With respect to funding, most of the activities are instrumented as competitive tenders in “Horizon 2020” managed by the European Commission with pre-established priorities in the respective working programmes which are previously published.
The calls for proposals have, in general, fixed launch and closing dates (generally comprising between three and four months)20 and can refer to a certain priority and/or area of action of “Horizon 2020”.
Based on these premises, the Working Programme of “Horizon 2020” approved by the Commission for 2018-2020 has focused its interest on the following priorities:
- Increased investment in R&D for sustainable development and climate.
- Integrated digitalization in all technological industries.
- Strengthening of international cooperation in R&D.
- A boost, through the creation of the appropriate framework, for the creation of new markets resulting from new digital technologies and new business models.
The approval of this Program entailed the startup of the pilot phase of the European Innovation Council, endowed with 2.7 billion euros and comprising the calls for aid applications of the SME Instrument. This Program is characterized by having a topical focus that is totally open, of Rapid Access to Innovation and of FET Open, in addition to various awards.
Another new feather is the introduction of a pilot program for the financing of projects with a fixed amount, changing the focus of the financial control to the scientific-technical contents of the projects. This pilot has focused on two topics, one, on Health and the other on NMPB - nanotechnologies, advanced materials, biotechnology and advanced manufacturing and processing.
In general, any European enterprise, university, research center or legal entity that wishes to develop a R&D&I project, provided that its content is consistent with the lines and priorities stipulated in any of the pillars of “Horizon 2020” may participate in the calls.
To be able to participate in most of the actions included in this programme, it is developed through consortium projects, which must involve at least three independent legal entities, each one established in a different EU Member State or associated state.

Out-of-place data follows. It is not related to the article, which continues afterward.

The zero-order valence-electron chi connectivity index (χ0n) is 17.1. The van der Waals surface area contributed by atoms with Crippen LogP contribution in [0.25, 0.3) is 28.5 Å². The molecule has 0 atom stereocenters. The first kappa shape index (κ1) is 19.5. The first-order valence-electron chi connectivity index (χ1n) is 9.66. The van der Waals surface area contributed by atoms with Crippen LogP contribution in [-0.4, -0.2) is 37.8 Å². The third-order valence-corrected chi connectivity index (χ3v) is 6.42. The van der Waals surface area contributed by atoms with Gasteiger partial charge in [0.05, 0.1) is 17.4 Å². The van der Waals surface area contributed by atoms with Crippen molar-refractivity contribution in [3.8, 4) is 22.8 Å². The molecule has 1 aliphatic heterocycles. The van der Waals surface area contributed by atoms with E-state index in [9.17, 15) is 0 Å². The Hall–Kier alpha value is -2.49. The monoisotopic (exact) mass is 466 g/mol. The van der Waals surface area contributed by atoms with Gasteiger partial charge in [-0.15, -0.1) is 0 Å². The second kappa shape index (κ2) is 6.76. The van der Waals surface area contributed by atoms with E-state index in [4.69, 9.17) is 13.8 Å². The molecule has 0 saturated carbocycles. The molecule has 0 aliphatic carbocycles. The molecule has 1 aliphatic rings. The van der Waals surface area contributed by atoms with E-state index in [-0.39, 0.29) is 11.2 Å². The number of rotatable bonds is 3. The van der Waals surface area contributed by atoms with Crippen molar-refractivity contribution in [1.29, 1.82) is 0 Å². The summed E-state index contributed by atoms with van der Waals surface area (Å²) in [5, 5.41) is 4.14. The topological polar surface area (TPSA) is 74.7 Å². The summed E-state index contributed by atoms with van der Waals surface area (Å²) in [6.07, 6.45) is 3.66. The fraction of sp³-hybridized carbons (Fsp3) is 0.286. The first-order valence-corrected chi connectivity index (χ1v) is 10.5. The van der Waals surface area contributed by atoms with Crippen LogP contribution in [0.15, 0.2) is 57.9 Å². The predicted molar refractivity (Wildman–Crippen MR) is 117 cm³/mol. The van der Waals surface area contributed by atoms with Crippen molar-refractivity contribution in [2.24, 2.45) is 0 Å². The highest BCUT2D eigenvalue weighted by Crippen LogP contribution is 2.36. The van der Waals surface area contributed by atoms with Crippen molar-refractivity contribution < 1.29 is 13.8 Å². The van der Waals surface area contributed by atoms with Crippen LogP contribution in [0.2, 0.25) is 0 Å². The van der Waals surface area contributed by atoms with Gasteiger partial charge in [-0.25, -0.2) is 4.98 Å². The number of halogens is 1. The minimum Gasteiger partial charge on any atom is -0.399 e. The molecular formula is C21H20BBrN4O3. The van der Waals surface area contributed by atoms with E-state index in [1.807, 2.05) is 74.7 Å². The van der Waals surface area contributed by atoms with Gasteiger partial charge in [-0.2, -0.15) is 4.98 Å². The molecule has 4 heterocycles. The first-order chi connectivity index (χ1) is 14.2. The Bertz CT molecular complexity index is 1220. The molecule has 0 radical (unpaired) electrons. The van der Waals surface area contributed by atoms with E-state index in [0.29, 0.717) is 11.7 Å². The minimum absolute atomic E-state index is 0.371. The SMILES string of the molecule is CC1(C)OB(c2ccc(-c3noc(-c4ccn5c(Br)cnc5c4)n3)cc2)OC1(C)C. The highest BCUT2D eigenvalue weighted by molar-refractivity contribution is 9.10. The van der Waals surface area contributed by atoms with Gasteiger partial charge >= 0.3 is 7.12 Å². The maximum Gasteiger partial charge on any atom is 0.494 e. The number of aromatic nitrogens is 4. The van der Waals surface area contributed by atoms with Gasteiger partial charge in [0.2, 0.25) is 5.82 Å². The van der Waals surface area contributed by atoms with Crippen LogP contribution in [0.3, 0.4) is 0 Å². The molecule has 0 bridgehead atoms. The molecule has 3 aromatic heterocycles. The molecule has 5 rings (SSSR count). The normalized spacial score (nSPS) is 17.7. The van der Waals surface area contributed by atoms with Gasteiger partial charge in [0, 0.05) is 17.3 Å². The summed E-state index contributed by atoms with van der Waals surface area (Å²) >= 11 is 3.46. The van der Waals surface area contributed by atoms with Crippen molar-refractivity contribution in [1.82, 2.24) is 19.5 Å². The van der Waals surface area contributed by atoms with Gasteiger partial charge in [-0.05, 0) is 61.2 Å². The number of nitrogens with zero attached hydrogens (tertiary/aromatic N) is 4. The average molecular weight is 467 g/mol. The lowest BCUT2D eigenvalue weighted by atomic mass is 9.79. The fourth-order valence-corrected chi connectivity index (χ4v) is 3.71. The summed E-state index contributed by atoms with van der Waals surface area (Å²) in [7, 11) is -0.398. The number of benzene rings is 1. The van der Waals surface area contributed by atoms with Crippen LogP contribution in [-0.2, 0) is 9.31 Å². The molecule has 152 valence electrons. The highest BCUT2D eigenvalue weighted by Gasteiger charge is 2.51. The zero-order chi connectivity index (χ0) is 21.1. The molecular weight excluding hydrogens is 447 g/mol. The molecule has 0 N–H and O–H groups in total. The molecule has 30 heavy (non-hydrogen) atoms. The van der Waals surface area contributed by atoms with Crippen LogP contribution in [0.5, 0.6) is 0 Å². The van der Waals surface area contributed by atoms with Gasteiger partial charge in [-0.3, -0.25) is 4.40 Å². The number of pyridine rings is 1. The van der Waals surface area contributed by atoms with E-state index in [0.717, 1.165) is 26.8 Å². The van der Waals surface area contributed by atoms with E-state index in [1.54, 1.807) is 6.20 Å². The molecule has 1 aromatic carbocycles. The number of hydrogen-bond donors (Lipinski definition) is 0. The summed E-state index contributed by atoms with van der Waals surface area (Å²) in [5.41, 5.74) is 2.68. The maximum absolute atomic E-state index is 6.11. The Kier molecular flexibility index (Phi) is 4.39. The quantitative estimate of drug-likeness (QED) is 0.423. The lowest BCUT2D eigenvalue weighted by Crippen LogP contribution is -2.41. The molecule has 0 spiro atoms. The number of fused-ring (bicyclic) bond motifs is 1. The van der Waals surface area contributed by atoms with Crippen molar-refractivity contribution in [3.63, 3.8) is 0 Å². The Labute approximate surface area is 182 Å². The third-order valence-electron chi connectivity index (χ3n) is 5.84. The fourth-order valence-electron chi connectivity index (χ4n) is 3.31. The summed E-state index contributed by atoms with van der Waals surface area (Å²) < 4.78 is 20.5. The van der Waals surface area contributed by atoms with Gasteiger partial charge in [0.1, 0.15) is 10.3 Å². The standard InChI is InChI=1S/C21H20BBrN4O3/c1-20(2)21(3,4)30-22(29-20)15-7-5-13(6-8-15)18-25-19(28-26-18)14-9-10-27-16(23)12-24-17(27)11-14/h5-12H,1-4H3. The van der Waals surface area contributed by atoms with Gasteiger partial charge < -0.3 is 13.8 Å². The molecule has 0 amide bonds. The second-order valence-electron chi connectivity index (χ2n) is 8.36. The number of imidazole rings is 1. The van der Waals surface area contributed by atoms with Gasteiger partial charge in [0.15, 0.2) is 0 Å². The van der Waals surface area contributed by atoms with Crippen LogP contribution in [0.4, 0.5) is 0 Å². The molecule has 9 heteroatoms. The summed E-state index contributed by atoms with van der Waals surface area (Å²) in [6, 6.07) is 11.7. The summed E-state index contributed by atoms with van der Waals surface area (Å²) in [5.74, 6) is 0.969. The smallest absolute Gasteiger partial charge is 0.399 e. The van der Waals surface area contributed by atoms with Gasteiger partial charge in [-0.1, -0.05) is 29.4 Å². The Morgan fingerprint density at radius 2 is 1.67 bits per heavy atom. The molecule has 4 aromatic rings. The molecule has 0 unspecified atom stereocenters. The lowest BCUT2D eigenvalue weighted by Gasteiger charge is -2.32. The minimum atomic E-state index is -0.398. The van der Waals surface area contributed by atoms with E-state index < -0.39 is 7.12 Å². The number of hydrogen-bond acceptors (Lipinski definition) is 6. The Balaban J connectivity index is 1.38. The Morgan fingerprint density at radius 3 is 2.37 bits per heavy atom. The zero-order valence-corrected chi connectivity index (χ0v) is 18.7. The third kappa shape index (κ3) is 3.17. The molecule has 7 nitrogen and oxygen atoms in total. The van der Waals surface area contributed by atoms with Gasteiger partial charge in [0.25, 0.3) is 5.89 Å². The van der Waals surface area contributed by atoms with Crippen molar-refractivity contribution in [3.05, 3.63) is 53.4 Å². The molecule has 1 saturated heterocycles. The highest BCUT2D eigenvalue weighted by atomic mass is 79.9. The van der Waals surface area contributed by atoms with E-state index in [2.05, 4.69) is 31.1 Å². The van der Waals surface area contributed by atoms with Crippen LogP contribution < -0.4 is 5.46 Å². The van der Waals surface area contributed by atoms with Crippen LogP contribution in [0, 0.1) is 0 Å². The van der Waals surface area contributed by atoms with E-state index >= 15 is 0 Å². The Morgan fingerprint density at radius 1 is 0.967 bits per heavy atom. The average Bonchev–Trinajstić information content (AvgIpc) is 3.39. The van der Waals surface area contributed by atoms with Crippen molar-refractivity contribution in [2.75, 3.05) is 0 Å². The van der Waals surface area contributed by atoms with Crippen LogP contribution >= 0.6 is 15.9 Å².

Nonetheless certain exceptions are provided, such as (i) research initiatives “on the frontiers of knowledge” of the European Research Council (ERC); (ii) coordination and support initiatives and (iii) mobility and training initiatives, in which legal entities or individuals can participate on an individual basis.
In any case, the working plans or programmes under the calls for proposals may stipulate terms additional to those mentioned above, depending on the nature and objectives of the initiative in question.
Lastly, in order to apply for funding for any R&D&I project a proposal must be submitted in a previously published call for proposals. Calls for proposals, as well as all documents related thereto, in which submission deadlines and forms are indicated, are posted on the participant portal made available on the website of the European Commission, through which participants can access to the electronic system for submitting proposals.
Normally a potential participant in “Horizon 2020” has two forms of taking part in a proposal: (i) based on his own idea (either as coordinator of the project or by participating individually in the instruments which so permit); or, on the contrary, (ii) by participating in a consortium led by a third party.
Schematically, the basic steps to take from the time the idea arises until the project becomes a reality would be:
Source: http://eshorizonte2020.cdti.es/recursos/doc/Programas/Cooperacion_internacional/ HORIZONTE%202020/29236_2872872014135311.pdf